Interspecific social information in habitat choice
Social information use is common between individuals of same species, especially in habitat choice. Social information use between species is much less studied, but could be common as well, especially in situations where ecologically similar species have unequal access to information. Such situation arises in boreal forests between small cavity-nesting passerines, such as migrant Ficedula spp. flycatchers and resident tits Parus spp. Earlier research has shown that migrants are attracted to residents, and in this study I aimed to further investigate this phenomenon. By manipulating the density and spatial proximity of resident tits, I demonstrated that tits have a positive effect on the fitness of pied flycatchers F. hypoleuca, plausibly due to accelerated assessment of habitat quality. I also analysed the nest-site choice process of collared flycatchers F. albicollis, and showed that they avoid conspecifics, but appear to be attracted to tits. Social learning is a special case of social information use, where the individual gains generalised knowledge about some feature in its environment. By simulating arbitrary preferences of tits, I showed that both pied and collared flycatcher can blindly copy the preferences of residents. This could result in transfer of local adaptations and increased niche overlap. Furthermore, I developed and clarified the general concept of social information use, and demonstrated its contextual and taxonomic diversity. Social information is a process linked to process of another individual, with inevitable temporal, spatial and ecological extent, costs and potential trade-offs. Social information use between species is common and diverse, occurring in invertebrates, amphibians, fish, birds and mammals. ...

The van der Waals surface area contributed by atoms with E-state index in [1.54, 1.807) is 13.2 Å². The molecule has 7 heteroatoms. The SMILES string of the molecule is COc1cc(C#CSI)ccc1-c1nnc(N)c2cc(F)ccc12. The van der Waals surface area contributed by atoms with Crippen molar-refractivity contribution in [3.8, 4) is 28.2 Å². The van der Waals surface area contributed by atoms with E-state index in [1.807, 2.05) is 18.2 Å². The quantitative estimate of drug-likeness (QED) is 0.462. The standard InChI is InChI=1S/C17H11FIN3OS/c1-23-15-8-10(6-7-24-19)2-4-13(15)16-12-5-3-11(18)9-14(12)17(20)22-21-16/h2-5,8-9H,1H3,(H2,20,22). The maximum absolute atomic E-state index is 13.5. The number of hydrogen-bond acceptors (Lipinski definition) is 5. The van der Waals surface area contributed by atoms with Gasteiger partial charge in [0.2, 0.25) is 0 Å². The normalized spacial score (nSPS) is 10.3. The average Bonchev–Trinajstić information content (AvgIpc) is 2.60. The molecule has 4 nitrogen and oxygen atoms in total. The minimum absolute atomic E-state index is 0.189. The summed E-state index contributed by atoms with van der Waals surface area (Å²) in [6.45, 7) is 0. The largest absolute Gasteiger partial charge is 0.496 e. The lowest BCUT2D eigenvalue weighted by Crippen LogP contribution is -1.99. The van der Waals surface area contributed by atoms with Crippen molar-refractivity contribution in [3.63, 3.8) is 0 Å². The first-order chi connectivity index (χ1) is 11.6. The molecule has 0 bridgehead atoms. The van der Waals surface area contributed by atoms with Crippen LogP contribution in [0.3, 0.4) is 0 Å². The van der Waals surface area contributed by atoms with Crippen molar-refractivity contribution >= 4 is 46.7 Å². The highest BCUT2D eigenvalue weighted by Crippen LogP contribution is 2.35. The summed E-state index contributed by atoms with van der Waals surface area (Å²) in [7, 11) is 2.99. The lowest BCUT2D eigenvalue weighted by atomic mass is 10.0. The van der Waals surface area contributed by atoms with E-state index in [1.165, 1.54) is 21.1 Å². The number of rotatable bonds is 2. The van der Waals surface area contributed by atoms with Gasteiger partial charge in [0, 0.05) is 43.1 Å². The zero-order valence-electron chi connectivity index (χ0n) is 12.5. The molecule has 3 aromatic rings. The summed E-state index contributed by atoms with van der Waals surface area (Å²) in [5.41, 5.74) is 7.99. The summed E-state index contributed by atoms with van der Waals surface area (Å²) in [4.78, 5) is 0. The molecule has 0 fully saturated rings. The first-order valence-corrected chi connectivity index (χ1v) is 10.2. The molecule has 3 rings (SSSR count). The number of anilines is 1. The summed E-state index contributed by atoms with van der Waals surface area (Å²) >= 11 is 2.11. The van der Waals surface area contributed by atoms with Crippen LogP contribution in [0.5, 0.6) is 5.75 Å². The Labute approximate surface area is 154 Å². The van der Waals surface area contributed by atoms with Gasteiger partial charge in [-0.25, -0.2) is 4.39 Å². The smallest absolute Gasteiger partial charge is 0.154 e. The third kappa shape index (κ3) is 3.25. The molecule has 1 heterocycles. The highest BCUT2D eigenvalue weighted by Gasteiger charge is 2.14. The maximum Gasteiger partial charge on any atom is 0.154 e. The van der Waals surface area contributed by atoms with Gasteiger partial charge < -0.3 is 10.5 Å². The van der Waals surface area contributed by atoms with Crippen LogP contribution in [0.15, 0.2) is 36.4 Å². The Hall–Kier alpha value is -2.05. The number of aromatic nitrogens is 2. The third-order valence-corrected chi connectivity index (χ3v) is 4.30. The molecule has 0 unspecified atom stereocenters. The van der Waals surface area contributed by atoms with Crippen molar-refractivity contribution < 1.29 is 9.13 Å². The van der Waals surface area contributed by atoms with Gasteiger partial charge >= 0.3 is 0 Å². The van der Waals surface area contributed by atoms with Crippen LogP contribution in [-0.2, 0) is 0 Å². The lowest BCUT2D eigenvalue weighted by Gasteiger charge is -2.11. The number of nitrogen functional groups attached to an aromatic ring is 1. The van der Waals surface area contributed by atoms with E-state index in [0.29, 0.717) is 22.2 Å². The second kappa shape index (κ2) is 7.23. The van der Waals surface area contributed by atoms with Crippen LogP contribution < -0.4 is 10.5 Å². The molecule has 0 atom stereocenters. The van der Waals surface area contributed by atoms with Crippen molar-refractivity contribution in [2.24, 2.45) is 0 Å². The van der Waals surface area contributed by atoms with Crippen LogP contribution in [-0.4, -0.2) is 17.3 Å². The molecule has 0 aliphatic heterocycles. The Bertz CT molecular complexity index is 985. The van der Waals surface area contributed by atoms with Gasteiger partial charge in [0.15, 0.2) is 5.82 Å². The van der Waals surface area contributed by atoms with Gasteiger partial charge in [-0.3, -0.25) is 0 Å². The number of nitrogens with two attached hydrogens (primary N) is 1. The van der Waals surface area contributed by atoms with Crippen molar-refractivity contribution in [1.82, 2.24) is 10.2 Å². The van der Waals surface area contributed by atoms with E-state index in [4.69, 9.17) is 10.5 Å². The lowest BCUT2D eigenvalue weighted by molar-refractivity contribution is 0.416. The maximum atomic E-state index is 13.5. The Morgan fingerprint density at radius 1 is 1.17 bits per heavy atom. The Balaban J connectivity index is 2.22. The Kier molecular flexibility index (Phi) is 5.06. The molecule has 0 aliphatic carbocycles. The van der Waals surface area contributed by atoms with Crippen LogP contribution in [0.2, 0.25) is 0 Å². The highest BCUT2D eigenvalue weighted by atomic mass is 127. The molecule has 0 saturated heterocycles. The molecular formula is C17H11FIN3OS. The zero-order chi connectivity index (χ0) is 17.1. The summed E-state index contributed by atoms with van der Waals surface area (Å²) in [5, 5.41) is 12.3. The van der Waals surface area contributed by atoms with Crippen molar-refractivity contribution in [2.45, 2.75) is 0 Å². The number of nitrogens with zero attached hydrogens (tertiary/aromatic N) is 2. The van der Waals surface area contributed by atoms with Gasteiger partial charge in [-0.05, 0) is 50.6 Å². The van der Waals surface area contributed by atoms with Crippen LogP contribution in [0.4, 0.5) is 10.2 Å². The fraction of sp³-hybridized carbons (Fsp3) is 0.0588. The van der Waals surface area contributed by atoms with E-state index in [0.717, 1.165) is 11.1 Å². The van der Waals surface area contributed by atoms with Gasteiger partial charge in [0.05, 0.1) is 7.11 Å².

- Artikkeli I: Forsman, J. T., Seppänen J.-T., & Mönkkönen, M. (2002). Positive fitness consequences of interspecific interaction with a potential competitor. Proceedings of the Royal Society of London. Series B, Biological Sciences 269: 1619–1623.
- Artikkeli II: Seppänen, J.-T., Mönkkönen, M. & Forsman, J. T. (2005). Presence of other species may counter seasonal decline in breeding success: a field experiment with pied flycatchers Ficedula hypoleuca. Journal of Avian Biology 36: 380-385. DOI: 10.1111/j.2005.0908-8857.03436.x
- Artikkeli III: Seppänen, J.-T., Forsman, J. T., Mönkkönen, M., Doligez, B. & Gustafsson, L. Intra- and interspecific neighbourhood effects on nest-site choice of collared flycatcher. Manuscript.
- Artikkeli IV: Seppänen, J.-T., & Forsman, J. T. (2007). Interspecific social learning: novel preference can be acquired from a competing species. Current Biology, (17), 1248-1252. DOI: 10.1016/j.cub.2007.06.034
- Artikkeli V: Seppänen, J.-T., Forsman, J., Mönkkönen, M., & Thomson, R. L. (2007). Social information use is a process across time, space and ecology, reaching heterospecifics. Ecology, 88, 1622-1633. DOI: 10.1890/06-1757.1
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